March 17, 2010

A column I worte for class

This is a column I wrote for my news reporting 2 class. It's was a commentary so I chose to write about Disney's "The Princess and The Frog" I enjoyed the film but it rose a lot of controversy that I felt was unnecessary.

It’s been almost two months since Disney’s “The Princess and the Frog,” featuring Disney’s first ever African American princess, debuted in theaters. When I saw the preview for the film last summer I was excited, finally a princess to represent the little black girls of the world, but not everyone was as thrilled as I was. After the preview was released, controversy came from all over. Some didn’t like the idea of a black princess and some didn’t like the idea of an ambiguously raced prince. I was raised to not truly care about race, why should it matter?
I recently had the pleasure of seeing the film with my fiance and we enjoyed everything about the film. It had great music, animation and story. On opening weekend the film grossed $25,208,916, and has been nominated for 10 various awards, including Best Animated Feature. It was an entertaining and light-hearted romance with music and great characters. I can understand not liking a movie because of a bad plot or animation, but because of race? That is ridiculous! Why is a giving a black child hope that their dreams can come true so bad? To teach them that true love exists for them too? What is the big deal?
Many people were also upset that the prince wasn’t Black but, from what I saw, he wasn’t White either; he was from a fictional the country Maldonia and voiced by a Brazilian actor. Again I can’t understand why it raised such contest from the public. In the U.S., aka “the Melting Pot”, interracial relationships are everywhere, from Black and White to Black and Asian. So why is it a problem that Disney portrayed our culture as they see it? Don’t we teach children to not discriminate others based on skin color? Aren’t we are all equal and God’s children? Love is love, haven’t we fought for this in the past? That we have the right to love anyone no matter gender or color?
The film had many powerful messages that I think work for all children no matter what color, that hard work and fun have to work together, family is important, love has no boundaries and what you want isn’t always what you need. It also took the audience back to a time when New Orleans was a hot spot for entertainment and opportunity, the birth place of jazz. It showed children what New Orleans was like before Hurricane Katrina.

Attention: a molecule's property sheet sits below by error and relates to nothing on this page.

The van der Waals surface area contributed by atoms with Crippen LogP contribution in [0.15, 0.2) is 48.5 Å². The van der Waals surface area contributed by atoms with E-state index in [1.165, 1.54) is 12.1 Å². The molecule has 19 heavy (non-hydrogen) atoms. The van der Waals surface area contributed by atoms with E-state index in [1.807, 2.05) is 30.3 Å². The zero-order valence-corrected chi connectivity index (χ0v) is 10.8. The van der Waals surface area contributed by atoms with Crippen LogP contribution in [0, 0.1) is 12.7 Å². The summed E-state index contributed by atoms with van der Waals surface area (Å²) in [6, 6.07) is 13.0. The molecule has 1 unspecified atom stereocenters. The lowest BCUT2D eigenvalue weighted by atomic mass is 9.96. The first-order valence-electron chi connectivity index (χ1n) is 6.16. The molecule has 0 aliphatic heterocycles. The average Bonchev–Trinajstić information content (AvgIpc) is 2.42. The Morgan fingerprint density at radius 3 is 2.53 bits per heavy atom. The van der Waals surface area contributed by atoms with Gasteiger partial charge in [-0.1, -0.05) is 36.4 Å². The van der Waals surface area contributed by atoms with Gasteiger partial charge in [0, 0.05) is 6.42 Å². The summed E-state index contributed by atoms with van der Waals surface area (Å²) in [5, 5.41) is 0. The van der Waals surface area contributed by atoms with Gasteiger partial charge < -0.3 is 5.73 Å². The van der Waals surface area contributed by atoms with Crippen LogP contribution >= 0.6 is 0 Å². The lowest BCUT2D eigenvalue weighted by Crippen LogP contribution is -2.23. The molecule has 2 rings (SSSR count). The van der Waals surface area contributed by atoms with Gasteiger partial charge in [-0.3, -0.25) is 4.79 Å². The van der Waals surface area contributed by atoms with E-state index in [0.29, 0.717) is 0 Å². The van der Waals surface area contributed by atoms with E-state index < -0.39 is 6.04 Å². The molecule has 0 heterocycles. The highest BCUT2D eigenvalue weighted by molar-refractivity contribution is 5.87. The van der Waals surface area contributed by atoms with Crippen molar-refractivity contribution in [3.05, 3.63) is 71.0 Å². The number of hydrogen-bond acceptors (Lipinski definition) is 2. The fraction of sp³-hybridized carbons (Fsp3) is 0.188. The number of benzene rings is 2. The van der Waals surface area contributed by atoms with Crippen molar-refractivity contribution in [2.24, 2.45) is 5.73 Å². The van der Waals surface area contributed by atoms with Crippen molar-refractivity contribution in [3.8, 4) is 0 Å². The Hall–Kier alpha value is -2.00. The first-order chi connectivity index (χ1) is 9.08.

This movie is another step for African American culture, another first in Black History; we should be proud and overjoyed that times have truly changed from those of our grandparents. Acceptance is growing but people are still find things to complain about. First there’s not enough positive representation of African Americans in the media, now they can’t have interracial relationships because it shows that little Black boys can’t be princes’. Why nitpick at the minor details? Why argue when there’s nothing to truly argue about?
The fact that this controversy is over a children’s movie is what is the most troubling. Children learn from their parents, families and friends, if they see them placing an emphasis on race why wouldn’t they? Then a vicious cycle begins of hate and discrimination because of race, something we’ve been battling for decades! Why keep that cycle going? The movie was a great step back to classic Disney and I hope they do more. As for the controversy, save it, it’s a new day and age, we even have a bi-racial president. I salute Disney for taking the initiative, before Obama by the way, to develop a movie that reached another demographic and showed that a princess can be any color.

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